Ugandans have a habit of pleading ignorance when things go wrong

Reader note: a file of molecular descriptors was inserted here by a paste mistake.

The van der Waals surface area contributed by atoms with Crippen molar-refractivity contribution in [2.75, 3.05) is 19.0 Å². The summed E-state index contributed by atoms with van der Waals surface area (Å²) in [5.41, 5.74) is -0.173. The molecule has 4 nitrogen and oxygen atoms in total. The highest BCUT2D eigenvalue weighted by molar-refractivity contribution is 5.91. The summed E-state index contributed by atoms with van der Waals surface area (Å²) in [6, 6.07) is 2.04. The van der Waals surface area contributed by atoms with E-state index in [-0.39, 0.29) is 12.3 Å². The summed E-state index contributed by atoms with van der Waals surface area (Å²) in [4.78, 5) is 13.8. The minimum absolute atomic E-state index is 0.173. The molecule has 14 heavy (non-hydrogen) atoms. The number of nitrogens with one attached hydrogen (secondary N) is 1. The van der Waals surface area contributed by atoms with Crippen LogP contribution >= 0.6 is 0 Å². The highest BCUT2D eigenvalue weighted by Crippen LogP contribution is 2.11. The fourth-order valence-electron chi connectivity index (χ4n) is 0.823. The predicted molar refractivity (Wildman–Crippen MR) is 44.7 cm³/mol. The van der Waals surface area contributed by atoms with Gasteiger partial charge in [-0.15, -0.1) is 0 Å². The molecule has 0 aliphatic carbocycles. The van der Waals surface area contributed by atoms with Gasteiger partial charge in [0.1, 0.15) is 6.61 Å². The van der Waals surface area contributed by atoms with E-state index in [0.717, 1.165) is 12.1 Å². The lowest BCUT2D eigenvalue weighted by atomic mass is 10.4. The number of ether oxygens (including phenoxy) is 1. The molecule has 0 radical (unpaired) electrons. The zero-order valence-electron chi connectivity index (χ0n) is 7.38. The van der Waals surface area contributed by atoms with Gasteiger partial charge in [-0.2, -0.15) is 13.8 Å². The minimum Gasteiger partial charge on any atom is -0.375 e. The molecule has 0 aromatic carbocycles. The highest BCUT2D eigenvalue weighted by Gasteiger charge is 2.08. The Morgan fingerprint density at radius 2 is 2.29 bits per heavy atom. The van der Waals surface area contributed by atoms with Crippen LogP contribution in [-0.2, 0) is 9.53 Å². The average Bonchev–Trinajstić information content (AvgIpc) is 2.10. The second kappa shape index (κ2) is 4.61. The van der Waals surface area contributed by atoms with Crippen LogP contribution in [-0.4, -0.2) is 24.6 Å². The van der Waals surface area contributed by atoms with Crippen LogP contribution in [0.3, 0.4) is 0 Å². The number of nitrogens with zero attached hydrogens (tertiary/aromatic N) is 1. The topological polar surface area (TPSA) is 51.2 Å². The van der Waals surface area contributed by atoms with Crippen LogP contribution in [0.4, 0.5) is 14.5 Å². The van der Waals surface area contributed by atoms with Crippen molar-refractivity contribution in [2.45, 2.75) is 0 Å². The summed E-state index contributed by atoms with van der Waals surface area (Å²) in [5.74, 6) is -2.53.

I have devoted some time to studying and writing books on Uganda’s political economy. One of the findings is that when things go wrong at the individual, community or national level, you hear those involved saying that if they had known, this or that would not have happened or would have been done differently. I have heard Ugandans regret that if they had known, they would not have dropped out of school or married early, or sold their land or abandoned their families or ignored their parents’ advice or voted for so and so to represent them at the district or national level or neglected environment issues in Uganda’s economic growth. Another common observation is that when events do not affect certain groups, Ugandans tend not to bother. For example, those who have comfortable jobs do not care about the unemployed. They even blame them for being lazy or drinking too much. It is only when they are directly (or family members or relatives) affected that they care and actually complain that the government is not doing enough to resolve unemployment.